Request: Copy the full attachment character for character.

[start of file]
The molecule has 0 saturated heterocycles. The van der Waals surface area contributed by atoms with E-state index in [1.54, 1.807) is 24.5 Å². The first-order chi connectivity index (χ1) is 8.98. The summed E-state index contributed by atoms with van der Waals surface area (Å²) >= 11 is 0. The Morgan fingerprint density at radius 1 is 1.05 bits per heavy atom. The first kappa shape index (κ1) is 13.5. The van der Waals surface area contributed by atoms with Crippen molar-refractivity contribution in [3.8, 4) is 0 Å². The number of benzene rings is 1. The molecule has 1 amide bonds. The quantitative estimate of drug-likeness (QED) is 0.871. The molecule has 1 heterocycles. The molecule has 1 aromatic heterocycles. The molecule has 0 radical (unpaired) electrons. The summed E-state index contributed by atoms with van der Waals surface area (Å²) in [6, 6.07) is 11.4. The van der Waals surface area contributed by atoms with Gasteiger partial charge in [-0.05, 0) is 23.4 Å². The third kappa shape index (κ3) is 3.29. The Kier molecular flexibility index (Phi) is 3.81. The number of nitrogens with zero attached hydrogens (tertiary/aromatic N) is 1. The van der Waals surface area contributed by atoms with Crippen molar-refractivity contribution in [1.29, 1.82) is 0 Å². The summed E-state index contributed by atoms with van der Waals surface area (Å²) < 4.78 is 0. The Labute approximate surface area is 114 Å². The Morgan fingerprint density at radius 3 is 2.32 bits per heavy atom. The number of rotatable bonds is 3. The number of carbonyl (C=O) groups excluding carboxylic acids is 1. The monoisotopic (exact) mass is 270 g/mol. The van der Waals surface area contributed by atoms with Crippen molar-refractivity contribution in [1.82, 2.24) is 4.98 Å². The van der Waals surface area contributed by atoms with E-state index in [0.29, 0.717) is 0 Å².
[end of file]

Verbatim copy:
The molecule has 0 saturated heterocycles. The van der Waals surface area contributed by atoms with E-state index in [1.54, 1.807) is 24.5 Å². The first-order chi connectivity index (χ1) is 8.98. The summed E-state index contributed by atoms with van der Waals surface area (Å²) >= 11 is 0. The Morgan fingerprint density at radius 1 is 1.05 bits per heavy atom. The first kappa shape index (κ1) is 13.5. The van der Waals surface area contributed by atoms with Crippen molar-refractivity contribution in [3.8, 4) is 0 Å². The number of benzene rings is 1. The molecule has 1 amide bonds. The quantitative estimate of drug-likeness (QED) is 0.871. The molecule has 1 heterocycles. The molecule has 1 aromatic heterocycles. The molecule has 0 radical (unpaired) electrons. The summed E-state index contributed by atoms with van der Waals surface area (Å²) in [6, 6.07) is 11.4. The van der Waals surface area contributed by atoms with Gasteiger partial charge in [-0.05, 0) is 23.4 Å². The third kappa shape index (κ3) is 3.29. The Kier molecular flexibility index (Phi) is 3.81. The number of nitrogens with zero attached hydrogens (tertiary/aromatic N) is 1. The van der Waals surface area contributed by atoms with Crippen molar-refractivity contribution in [1.29, 1.82) is 0 Å². The summed E-state index contributed by atoms with van der Waals surface area (Å²) < 4.78 is 0. The Labute approximate surface area is 114 Å². The Morgan fingerprint density at radius 3 is 2.32 bits per heavy atom. The number of rotatable bonds is 3. The number of carbonyl (C=O) groups excluding carboxylic acids is 1. The monoisotopic (exact) mass is 270 g/mol. The van der Waals surface area contributed by atoms with Crippen molar-refractivity contribution in [1.82, 2.24) is 4.98 Å². The van der Waals surface area contributed by atoms with E-state index in [0.29, 0.717) is 0 Å².